Heirloom Dahlia, Peony Dahlia 'Bishop of Llandaff'


Family: Asteraceae (ass-ter-AY-see-ee) (Info)
Genus: Dahlia (DAHL-ya) (Info)
Cultivar: Bishop of Llandaff
Hybridized by Treseder
Registered or introduced: 1927
» View all varieties of Dahlias



Flower Size:

Miniature - up to 4 inches (100 mm) diameter

Bloom Color:

Red, Dark Red


Do not disbud


24-36 in. (60-90 cm)

36-48 in. (90-120 cm)


18-24 in. (45-60 cm)




Other details:

Unknown - Tell us

Soil pH requirements:

6.1 to 6.5 (mildly acidic)

6.6 to 7.5 (neutral)

Patent Information:


Propagation Methods:

By dividing rhizomes, tubers, corms or bulbs (including offsets)


Parts of plant are poisonous if ingested

Seed Collecting:

N/A: plant does not set seed, flowers are sterile, or plants will not come true from seed

Foliage Color:



Bloom Characteristics:

Flowers are good for cutting

Water Requirements:

Average Water Needs; Water regularly; do not overwater

Where to Grow:

Suitable for growing in containers


This plant has been said to grow in the following regions:


Atlanta, Georgia

Olathe, Kansas

Mandeville, Louisiana

Roslindale, Massachusetts

Keene, New Hampshire

Southold, New York

Columbus, Ohio

Grants Pass, Oregon

Portland, Oregon

Salem, Oregon

Allentown, Pennsylvania

Easton, Pennsylvania

Seattle, Washington

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Gardeners' Notes:


On Oct 11, 2017, stewardess from Easton, PA (Zone 6a) wrote:

The real advantage to this dahlia was its attractiveness to butterflies. I often found 2 monarchs battling over the same blooms. This dahlia was covered in pollinators throughout the season. The blooms were so bright (especially in contrast to the dark foliage) that they appeared to glow in the garden. Absolutely the prettiest and most valuable dahlia in my garden.


On Apr 13, 2015, wakingdream from Allentown, PA wrote:

I grew this variety for many years, digging and storing tubers in winter in my attached garage (around 50 degrees). Two years ago I lost the tubers in storage and I miss this plant. The dark stems and foliage are so elegant and make a lovely contrast in the border. I always started the tubers early, inside the house, in late March just to get a head start on blooming. The flowers are a gorgeous, bright red and help to make the fall gardens colorful. I deadheaded regularly to keep blossoms coming. Large bumblebees and orchard bees sleep in the wide open blossoms at night as though they are drunk on nectar. When I saved a seed head and grew out the seedlings, many different colors of Dahlias showed up. There were singles and doubles in yellow, red, wine, salmon, dark red. There were at le... read more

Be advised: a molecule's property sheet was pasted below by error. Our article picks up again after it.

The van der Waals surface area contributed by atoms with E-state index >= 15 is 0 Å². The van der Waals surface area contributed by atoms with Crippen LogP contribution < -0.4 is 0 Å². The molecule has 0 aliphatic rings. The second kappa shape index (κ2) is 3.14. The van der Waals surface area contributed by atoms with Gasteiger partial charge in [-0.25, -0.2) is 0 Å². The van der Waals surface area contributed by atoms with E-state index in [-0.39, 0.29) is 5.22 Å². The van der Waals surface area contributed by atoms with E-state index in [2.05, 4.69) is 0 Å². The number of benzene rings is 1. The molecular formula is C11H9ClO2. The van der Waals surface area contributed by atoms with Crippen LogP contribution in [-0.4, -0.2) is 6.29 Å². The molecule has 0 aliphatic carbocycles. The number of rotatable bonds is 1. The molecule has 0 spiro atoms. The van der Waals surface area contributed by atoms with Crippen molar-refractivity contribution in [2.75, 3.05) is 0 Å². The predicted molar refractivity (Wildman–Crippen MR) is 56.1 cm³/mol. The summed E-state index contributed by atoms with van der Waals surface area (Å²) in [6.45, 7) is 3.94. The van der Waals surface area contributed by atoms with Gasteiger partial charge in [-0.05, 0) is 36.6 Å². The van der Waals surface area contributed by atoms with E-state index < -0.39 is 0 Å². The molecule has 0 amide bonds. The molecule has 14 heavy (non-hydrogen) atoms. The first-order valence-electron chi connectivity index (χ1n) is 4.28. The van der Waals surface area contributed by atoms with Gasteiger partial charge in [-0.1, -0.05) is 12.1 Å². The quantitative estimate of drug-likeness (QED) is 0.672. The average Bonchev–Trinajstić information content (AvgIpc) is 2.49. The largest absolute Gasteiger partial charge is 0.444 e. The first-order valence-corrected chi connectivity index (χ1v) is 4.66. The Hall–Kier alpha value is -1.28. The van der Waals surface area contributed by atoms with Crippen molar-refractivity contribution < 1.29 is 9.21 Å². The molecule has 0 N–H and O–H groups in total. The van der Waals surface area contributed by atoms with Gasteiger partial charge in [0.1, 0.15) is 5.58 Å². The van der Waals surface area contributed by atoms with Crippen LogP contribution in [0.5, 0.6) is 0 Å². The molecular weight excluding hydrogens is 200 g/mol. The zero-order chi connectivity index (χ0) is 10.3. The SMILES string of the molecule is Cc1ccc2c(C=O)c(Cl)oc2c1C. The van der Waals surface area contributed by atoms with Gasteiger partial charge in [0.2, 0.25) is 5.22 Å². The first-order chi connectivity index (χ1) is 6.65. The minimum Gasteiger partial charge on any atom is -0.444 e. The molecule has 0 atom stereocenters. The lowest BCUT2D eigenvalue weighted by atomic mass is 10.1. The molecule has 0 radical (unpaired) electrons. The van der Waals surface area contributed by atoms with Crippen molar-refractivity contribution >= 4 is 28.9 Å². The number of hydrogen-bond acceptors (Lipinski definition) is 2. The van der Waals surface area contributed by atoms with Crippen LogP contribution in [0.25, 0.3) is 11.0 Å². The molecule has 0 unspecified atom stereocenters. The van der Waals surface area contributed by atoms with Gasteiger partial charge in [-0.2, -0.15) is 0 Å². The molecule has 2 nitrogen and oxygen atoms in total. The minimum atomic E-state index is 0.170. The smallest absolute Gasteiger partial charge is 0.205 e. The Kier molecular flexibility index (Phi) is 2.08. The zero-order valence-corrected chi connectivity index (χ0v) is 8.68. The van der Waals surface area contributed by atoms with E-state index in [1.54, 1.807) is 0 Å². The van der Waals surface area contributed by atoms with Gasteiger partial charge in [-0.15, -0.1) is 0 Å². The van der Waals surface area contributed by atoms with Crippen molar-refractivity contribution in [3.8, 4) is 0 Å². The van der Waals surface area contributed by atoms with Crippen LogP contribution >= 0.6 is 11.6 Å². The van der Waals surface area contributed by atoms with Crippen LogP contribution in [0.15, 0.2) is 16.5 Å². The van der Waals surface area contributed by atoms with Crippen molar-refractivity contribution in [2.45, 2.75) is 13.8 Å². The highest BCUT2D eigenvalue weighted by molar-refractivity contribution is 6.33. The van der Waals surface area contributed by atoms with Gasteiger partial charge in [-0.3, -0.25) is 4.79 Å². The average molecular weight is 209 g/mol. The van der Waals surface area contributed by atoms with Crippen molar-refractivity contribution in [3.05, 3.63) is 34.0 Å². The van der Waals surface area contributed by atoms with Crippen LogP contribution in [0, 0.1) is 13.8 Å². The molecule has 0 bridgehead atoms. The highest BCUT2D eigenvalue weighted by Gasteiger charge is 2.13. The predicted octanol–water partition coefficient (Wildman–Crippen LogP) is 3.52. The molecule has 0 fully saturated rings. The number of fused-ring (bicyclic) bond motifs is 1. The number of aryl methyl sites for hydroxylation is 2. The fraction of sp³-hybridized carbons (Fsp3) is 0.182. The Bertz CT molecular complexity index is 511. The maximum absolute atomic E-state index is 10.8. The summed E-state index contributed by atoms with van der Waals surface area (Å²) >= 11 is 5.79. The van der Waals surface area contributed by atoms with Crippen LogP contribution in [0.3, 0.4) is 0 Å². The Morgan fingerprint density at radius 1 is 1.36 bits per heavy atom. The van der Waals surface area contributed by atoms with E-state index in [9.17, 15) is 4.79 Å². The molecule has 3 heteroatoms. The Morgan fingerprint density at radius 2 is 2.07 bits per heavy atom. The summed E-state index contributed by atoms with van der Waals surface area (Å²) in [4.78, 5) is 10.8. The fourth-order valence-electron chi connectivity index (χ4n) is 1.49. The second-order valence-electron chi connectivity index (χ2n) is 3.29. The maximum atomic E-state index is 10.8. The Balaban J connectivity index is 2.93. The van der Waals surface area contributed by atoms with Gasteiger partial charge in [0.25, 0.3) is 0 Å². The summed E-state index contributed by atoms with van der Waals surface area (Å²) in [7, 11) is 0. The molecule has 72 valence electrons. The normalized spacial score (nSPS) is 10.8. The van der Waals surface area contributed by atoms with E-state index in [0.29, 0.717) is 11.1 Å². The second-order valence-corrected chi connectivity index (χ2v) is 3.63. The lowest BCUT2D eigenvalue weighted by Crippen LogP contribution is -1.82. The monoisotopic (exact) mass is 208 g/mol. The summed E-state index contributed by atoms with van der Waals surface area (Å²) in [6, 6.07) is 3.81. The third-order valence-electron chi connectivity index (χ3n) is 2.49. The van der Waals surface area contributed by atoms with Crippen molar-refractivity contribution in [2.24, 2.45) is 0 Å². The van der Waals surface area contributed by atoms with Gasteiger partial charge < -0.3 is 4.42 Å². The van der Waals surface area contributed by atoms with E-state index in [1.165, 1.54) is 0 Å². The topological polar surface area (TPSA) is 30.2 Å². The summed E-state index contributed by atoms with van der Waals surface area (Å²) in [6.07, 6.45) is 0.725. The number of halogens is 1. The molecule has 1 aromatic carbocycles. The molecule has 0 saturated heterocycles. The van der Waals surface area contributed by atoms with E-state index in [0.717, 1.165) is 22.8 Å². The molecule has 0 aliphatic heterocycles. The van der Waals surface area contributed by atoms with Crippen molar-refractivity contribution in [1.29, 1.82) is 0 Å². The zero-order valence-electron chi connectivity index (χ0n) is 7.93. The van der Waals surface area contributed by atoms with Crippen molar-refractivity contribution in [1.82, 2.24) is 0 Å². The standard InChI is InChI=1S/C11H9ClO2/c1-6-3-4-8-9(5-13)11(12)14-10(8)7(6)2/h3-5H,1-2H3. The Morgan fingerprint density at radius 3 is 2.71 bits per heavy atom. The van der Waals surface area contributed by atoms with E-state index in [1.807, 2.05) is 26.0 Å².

On Feb 7, 2014, coriaceous from ROSLINDALE, MA wrote:

A dahlia for those who usually dislike dahlias.

This is the cultivar that helped make dahlias fashionable again. The leaves are smaller and less coarse than with most dahlias, and their purple/chocolate color is immensely useful in the border. The flowers are small (about 3" across), semi-double, glowing scarlet/warm red, and produced in profusion.

I find that where well grown this routinely reaches 6' or more in height. That too makes it more useful.

Dahlias can cause skin rashes and stomach upsets in cats and dogs, but they are non-toxic to humans, and the tubers were grown as a root vegetable in Central America before Columbus.

Great for cutting, great for the border!


On Jun 30, 2007, girlgroupgirl wrote:

I was given this dahlia by a friend last year, to celebrate my Welsh heritage. It stayed fairly low, was rather floppy and did not produce many flowers. I was worried I had done something wrong! Dahlias do very well here, in general.
However, this year one Bishop is almost 6' tall, straight as an arrow and flowering it's fool head off. The other has remained 2' tall and was late to flower - and they are only a few feet apart.
But no worries, this is a GORGEOUS dahlia, and a beautiful accent in a tall, bright colored border. The foliage alone is worth growing it, and I would like to get others in the series!

This plant is hardy here.


On Feb 21, 2007, saya from Heerlen,
Netherlands (Zone 8b) wrote:

Lovely striking Dahlia with very dark foliage.
Grower: Treseder, Ian & S Treseder & Sons (Great Britain), 1928


On Jul 2, 2004, langbr from Lenexa, KS (Zone 6a) wrote:

Planted tubers in zone 6 garden on June 3rd and first blooms appeared on June 18th! A glorious and striking burgundy (near black) foliage. This is a peony type dahlia that is one of the parents of today's popular 'Bishop's Children' dahlias.

This cultivar is named for Bishop Hughes of Llandaff (now Cardiff), Wales, UK and was introduced in 1924. It won the prestigious Award of Merit from the RHS in 1928.

As with all dahlias it must be dug and stored in cool, dry place over winter in zones colder than 8.